Researchers also play around with the idea of turning Wikipedia clean-up into coursework, as the University of California San Francisco Medical School did in 2013.

UCSF is not alone in its mission. IMS noted in its January report that the Medicine Translation task force has been working to improve the quality of Wikipedia's websites and help them get top billing in search results. The translation task force's Wiki page says the collaborative effort's goal is to “improve health care's most important topics in English followed by translation into as many other languages as possible.” The page was updated June 25.

 


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The Birth Control That Hobby Lobby Won’t Cover Is Leading To A Drop In Teen Births

The Birth Control That Hobby Lobby Won’t Cover Is Leading To A Drop In Teen Births | HealthMed News | Scoop.it
Thanks to a state program that gives IUDs to low-income women, Colorado's teen birth rate has dropped 40 percent.
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What is Digital Health? by Paul Sonnier

http://StoryofDigitalHealth.com This is an animated video definition of digital health that includes the underlying lexicon we've all become so familiar with...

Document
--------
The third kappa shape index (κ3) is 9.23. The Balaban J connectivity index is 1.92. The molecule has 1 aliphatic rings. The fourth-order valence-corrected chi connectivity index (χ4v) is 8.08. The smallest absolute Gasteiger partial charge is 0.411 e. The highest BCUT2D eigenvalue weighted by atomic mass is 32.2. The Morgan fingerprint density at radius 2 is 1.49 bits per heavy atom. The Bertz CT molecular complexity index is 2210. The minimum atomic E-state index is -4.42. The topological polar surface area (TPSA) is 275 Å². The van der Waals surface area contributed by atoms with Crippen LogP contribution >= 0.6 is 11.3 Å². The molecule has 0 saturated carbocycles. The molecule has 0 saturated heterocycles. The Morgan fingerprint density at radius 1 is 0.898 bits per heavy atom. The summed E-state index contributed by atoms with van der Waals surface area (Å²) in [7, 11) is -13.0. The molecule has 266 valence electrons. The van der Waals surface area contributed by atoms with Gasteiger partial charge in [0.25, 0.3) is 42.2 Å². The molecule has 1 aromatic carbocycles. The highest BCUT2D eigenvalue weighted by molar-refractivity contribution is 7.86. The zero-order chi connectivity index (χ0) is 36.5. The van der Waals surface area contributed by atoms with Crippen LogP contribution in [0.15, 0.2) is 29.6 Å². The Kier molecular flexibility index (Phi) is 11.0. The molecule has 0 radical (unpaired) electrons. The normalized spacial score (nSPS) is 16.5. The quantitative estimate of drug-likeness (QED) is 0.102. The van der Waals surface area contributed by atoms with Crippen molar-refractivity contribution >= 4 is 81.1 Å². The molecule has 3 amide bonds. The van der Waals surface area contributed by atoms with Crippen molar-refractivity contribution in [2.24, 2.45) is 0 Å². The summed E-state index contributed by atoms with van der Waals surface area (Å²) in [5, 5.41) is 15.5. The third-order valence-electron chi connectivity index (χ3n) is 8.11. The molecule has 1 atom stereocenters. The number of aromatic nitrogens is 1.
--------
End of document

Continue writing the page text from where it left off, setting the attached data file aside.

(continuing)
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Wearables: A Solution Searching For Problems?

Wearables: A Solution Searching For Problems? | HealthMed News | Scoop.it

Wearables, devices used to sense data and process it into information, are generating quite the buzz in healthcare these days. But down the line, does that buzz come with a sting?

 

In Wearable Tech News, Tony Rizzo reports wearable technology spending predictions of $50 billion by 2018. He also reports on a ground-breaking, glucose-sensing contact lens for diabetics that will be a “true solution for a very real medical problem that affects hundreds of millions of people.”

 

By 2016, wearable wireless medical device sales will reach more than 100 million devices, according to a Cisco blog on the future of mobility in healthcare. The importance of these devices is that healthcare professionals can access critical data via mobile apps before, during and after a patient’s hospitalization, thus boosting the speed and accuracy of patient care, the blog says.

 

The Age of Wearables has a few caveats, though – note that a doctor “can,” “could,” “may” or “potentially” be able to monitor a patient from a wearable, as the products are still under development. One product cites unpublished research as support, and another uses a modality, thermography, that the National Cancer Institute states has no additional benefit for breast cancer screening.

 

The new, intense focus on wearables is the engagement of the general public, both the ill and the well, and how they collect and transmit patient information to physicians and EHRs. This presents two challenges:

 

1. Are physicians prepared for this tidal wave of data and information?

 

2. What is the true cost of the data surge versus its benefits?

 

Like all healthcare information technology, wearables have huge potential – married to massive challenges. 


more at :  http://hitconsultant.net/2014/07/11/wearables-a-solution-searching-for-problems/